Thursday, March 15, 2012

Davening on Taanis Esther or Purim - Which is more mesugal, which the more auspicious time?

 In recent years there have been many advertisements and much promotion of the idea that the day of Purim is an especially auspicious time for prayer, with some even claiming or implying that one can daven then for anything with success guaranteed, whatever that means (one can daven to win the powerball lottery and be guaranteed to do so??).

Interestingly, though, I noticed this year something a bit different, being promoted by the Vaad Harabbanim charity organization recently. They are promoting Taanis Esther, rather than Purim, as the special day for davening. Below is an image of their poster promoting it. 

The passage of the sefer Kav Hayashar on which their poster is based, can be seen in context in that work here (starting with the top line of the page).

So which is it?

The Hassidic seforim seem to be promoting Purim day, while the Kav Hayashar is promoting the day before.

If I would have to pick one, I would take the latter.


Sunday, March 4, 2012

The Artscroll Revolution - The other new Artscroll video

The world renowned Artscroll publishers recently put out a video featuring their forthcoming, biezras Hashem, electronic Schottenstein version of the gemara, which has gotten much publicity online, and rightfully so.

However, they also just put out another video as well, which is also quite interesting, about 'The Artscroll revolution', in conjunction with their recent dinner, which seems to have gotten a lot less attention.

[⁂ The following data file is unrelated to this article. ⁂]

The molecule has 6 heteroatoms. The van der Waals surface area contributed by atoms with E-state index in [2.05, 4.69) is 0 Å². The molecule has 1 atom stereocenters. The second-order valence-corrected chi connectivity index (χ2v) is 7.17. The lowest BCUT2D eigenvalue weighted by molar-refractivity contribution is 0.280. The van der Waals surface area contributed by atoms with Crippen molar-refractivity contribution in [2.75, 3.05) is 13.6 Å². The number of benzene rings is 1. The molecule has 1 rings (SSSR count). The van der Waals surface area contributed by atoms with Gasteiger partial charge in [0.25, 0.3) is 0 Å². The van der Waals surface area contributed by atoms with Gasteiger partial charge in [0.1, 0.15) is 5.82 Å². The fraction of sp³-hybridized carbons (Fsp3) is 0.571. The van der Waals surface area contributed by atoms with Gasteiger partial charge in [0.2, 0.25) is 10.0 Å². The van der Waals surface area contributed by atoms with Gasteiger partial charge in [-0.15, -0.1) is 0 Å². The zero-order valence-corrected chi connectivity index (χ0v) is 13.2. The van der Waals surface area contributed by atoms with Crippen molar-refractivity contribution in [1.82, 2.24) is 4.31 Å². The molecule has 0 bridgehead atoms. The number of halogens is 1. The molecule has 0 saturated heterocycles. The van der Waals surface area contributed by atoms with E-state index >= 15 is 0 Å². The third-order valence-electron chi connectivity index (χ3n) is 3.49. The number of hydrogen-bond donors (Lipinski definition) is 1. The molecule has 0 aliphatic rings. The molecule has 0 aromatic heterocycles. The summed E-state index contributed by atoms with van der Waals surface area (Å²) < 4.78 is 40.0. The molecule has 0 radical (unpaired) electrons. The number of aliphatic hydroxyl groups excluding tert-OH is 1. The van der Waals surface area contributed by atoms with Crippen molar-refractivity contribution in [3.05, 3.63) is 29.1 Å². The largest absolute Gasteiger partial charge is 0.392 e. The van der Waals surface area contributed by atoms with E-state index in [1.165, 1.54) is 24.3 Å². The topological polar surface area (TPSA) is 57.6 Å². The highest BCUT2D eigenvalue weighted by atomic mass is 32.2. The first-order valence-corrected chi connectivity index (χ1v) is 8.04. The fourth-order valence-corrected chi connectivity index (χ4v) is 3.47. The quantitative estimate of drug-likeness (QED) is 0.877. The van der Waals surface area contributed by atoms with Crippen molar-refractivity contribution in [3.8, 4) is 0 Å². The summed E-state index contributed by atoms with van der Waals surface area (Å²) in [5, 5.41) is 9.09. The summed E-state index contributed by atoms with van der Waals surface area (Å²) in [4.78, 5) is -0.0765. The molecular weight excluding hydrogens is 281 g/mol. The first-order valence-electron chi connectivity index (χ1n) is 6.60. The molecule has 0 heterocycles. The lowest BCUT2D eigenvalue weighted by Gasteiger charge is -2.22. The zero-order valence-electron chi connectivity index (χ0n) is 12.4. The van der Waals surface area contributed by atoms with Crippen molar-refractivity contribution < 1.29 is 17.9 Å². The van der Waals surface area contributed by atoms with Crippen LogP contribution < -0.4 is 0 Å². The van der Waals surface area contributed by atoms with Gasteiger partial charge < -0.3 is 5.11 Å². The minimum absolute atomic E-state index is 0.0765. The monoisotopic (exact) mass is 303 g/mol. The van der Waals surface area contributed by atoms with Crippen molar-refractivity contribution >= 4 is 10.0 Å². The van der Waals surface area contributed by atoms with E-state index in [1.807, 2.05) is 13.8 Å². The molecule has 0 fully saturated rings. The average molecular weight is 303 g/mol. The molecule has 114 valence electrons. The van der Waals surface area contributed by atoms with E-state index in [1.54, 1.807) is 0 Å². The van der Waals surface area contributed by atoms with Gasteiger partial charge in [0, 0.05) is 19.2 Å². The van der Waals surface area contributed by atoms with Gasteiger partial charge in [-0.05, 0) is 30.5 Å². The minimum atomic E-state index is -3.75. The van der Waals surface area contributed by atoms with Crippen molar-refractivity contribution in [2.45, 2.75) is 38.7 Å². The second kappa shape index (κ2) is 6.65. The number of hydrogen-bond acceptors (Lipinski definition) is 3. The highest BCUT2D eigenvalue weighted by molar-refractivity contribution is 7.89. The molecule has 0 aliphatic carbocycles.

It can be see here.


Thursday, March 1, 2012

Zayin Adar confusion on Litvishe Yeshiva calendar

Along the lines of a previous post here, I noticed on the calendar of a certain Litvishe Yeshiva the following words for today, ז' אדר. It states הילולא דמשה רבינו ע"ה, following which come the words תענית צדיקים. Interestingly, this Yeshiva is considered quite Litvish. And yet it has such a Hassidic formulation, rather than just writing that it is Moshe Rabbeinu's yahrzeit.

They write הילולא. Hillulah? Are they having a party, a special seudah for the day, with dancing and music (interestingly, even Hassidim, who are usually into celebrating yahrzeits, don't seem to do that today. Anyone know why?)? And then they immediately follow that with the words תענית צדיקים. I have difficulty understanding having both taanis and hillulah for the same day. I would think it is either one or the other.

It may seem like a small matter, but it is important. I assume that perhaps someone from the office staff, who might not have been aware of the import of the words, put them in, rather than a Rosh Yeshiva, who might have realized that that terminology didn't fit with the Yeshiva's tradition.  Hopefully future editions will be corrected.